Continuing the trend found in the first few days of the 7 News/Emerson College tracking poll, Sanders pulls very strong support from younger voters. Among voters under 50 years old, he leads with 43%, followed by Buttigieg with 15%, and Warren and Klobuchar with 12%. Among voters 50 and over, Buttigieg leads with 27% support, followed by Sanders with 21%, Biden with 19% and Klobuchar and Warren with 11%.

Sanders holds a strong lead among “very liberal” voters garnering 55% support among that group. Following him among those voters is Warren with 21% and Buttigieg with 9%. Among “somewhat liberal” voters, Sanders also leads with 35% support followed by Buttigieg with 19%, Klobuchar with 16% and Warren with 15%. And among “moderate” or “conservative” voters, Buttigieg has taken the lead with 30% support. Following him among those voters is Biden with 19%, Sanders with 16%, and Klobuchar with 13%.

Sanders leads both congressional districts: in the first district, 36% of voters support him, followed by Buttigieg with 22% and Biden with 12%. In the second district, Sanders has a smaller lead with 27% support, followed by Buttigieg with 21%, Warren with 14%, and Biden and Klobuchar with 13%.

For the 7 News/Emerson College Polling questions of the day, voters were asked about two moments from President Trump’s State of the Union yesterday evening. When asked if it was appropriate for Trump to not shake the hand of Speaker of the House Nancy Pelosi, 72% said it was inappropriate, 13% said it was appropriate, and 13% were undecided. When asked about the appropriateness of Pelosi choosing to rip up a copy of Trump’s speech, voters were more split. 43% said it was inappropriate, 43% said appropriate, and 14% were undecided.

Voters were asked again regardless of who they support, who they think will be the eventual Democratic nominee. Sanders led this question with 41%, followed by Biden at 26%, and Buttigieg at 19%. Since yesterday, Biden has decreased 6 points on this question, and Buttigieg has increased 9 points.

Caller ID

The New Hampshire Emerson College poll was conducted February 3-February 5, 2020. The sample consisted of registered Democratic and Independent voters, n=500, with a Credibility Interval (CI) similar to a poll’s margin of error (MOE) of +/- 4.3 percentage points. The data was weighted based on gender, age, education, region, and based on 2016 turnout model. It is important to remember that subsets based on gender, age, party breakdown, ethnicity, and region carry with them higher margins of error, as the sample size is reduced. Data was collected using an Interactive Voice Response (IVR) system of landlines only (n=315), cell phones (n=73) and online panels provided by MTurk (n=112).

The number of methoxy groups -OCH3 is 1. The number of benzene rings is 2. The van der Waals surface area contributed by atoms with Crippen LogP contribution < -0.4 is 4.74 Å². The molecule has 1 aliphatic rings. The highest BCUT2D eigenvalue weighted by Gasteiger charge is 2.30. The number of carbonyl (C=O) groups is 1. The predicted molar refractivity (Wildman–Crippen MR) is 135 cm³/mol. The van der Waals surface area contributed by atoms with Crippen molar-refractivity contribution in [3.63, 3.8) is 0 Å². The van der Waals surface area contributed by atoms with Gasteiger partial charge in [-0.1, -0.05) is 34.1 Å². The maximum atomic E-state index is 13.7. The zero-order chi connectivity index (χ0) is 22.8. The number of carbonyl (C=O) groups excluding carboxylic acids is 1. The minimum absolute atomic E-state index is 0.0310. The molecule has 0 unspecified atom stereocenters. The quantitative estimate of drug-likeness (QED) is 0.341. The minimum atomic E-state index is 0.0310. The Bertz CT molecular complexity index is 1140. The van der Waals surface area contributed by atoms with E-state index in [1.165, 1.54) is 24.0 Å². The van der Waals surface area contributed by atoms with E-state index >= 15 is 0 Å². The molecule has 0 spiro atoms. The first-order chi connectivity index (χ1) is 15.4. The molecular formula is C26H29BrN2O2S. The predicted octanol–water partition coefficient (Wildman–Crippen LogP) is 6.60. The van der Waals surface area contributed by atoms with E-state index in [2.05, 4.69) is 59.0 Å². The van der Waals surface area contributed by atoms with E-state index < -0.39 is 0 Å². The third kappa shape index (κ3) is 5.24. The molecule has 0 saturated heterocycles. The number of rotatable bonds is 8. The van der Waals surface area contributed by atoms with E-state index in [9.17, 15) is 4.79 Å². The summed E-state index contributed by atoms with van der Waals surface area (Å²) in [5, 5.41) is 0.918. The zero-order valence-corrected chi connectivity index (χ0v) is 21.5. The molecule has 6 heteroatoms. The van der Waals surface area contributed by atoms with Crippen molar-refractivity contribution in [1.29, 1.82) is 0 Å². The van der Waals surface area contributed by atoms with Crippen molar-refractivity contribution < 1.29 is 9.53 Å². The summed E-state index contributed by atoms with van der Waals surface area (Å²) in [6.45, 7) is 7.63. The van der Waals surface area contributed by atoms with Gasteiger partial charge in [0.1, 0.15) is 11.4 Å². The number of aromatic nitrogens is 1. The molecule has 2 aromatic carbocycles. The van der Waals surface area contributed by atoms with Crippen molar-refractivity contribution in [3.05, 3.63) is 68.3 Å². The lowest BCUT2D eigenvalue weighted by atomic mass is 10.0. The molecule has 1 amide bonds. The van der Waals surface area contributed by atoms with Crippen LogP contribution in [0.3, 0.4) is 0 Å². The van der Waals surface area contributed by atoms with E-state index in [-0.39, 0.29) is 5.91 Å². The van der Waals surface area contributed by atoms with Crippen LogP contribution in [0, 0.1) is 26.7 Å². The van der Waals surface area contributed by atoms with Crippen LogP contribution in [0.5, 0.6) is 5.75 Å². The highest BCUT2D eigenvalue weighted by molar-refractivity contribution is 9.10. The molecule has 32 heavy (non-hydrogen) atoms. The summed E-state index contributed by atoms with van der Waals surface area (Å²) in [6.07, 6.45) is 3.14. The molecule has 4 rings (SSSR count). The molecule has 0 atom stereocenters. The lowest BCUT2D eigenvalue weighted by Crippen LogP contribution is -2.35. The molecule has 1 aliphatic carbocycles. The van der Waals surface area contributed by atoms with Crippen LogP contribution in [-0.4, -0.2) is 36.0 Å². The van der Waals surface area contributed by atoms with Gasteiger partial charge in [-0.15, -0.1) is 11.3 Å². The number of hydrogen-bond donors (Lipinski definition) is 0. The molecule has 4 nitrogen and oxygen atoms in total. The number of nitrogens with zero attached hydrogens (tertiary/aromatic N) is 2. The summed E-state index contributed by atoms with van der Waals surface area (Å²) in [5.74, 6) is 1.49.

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New Hampshire 2020 Tracking Poll Night 3: Buttigieg Gets An Iowa Bounce, Sanders Maintains Strong Lead

Day 3 of the 7 News/ Emerson College tracking poll of the New Hampshire Democratic Primary finds former Mayor Pete Buttigieg with a bounce out of Iowa as his numbers increased from 12% on Monday to 17%. This separates him from the field and places him in second behind the frontrunner, Senator Bernie Sanders, whose numbers held at 32%. Former VP Joe Biden comes in third at 13%, followed by Senator Amy Klobuchar at 11%, and Senator Elizabeth Warren at 11%. No other candidate reached double digits. Data was collected February 2-4, 2020, but today’s data was collected after the Iowa Democratic Party announced the partial results of the Iowa caucus mixed mode, n=500, margin of error +/- 4.3%.

 

Since yesterday, Sanders and Biden have held their support, Buttigieg has gained 5%, Warren has lost 2%, and Klobuchar has lost 1%.

Spencer Kimball, Director of Emerson College Polling explains that “Bernie may have gotten his bounce yesterday as his Iowa poll numbers made him a front runner and his New Hampshire numbers increased from 29% to 32% between day 1 and 2 of the track, but with the news today of Pete’s Iowa performance he saw his own 5 point bounce between day 2 and 3.”

Continuing the trend found in the first Emerson College tracking poll, Sanders pulls very strong support from younger voters. Among voters under 50 years old, he leads with 42%, followed by Buttigieg with 11%, and Warren and Gabbard with 10%. Among voters 50 and over, Sanders holds a smaller lead with 23% support, followed by Buttigieg with 21%, Biden with 20% and Klobuchar with 13%.

Sanders holds a strong lead among “very liberal” voters garnering 54% support among that group. Following him among those voters is Warren with 19% and Buttigieg with 11%. Among “somewhat liberal” voters, Sanders leads with 35% support followed by Buttigieg with 19%, Warren with 14% and Klobuchar with 13%. And among “moderate” or “conservative” voters, Sanders and Biden lead with 20% support, followed by Buttigieg at 18%, and Klobuchar at 14%.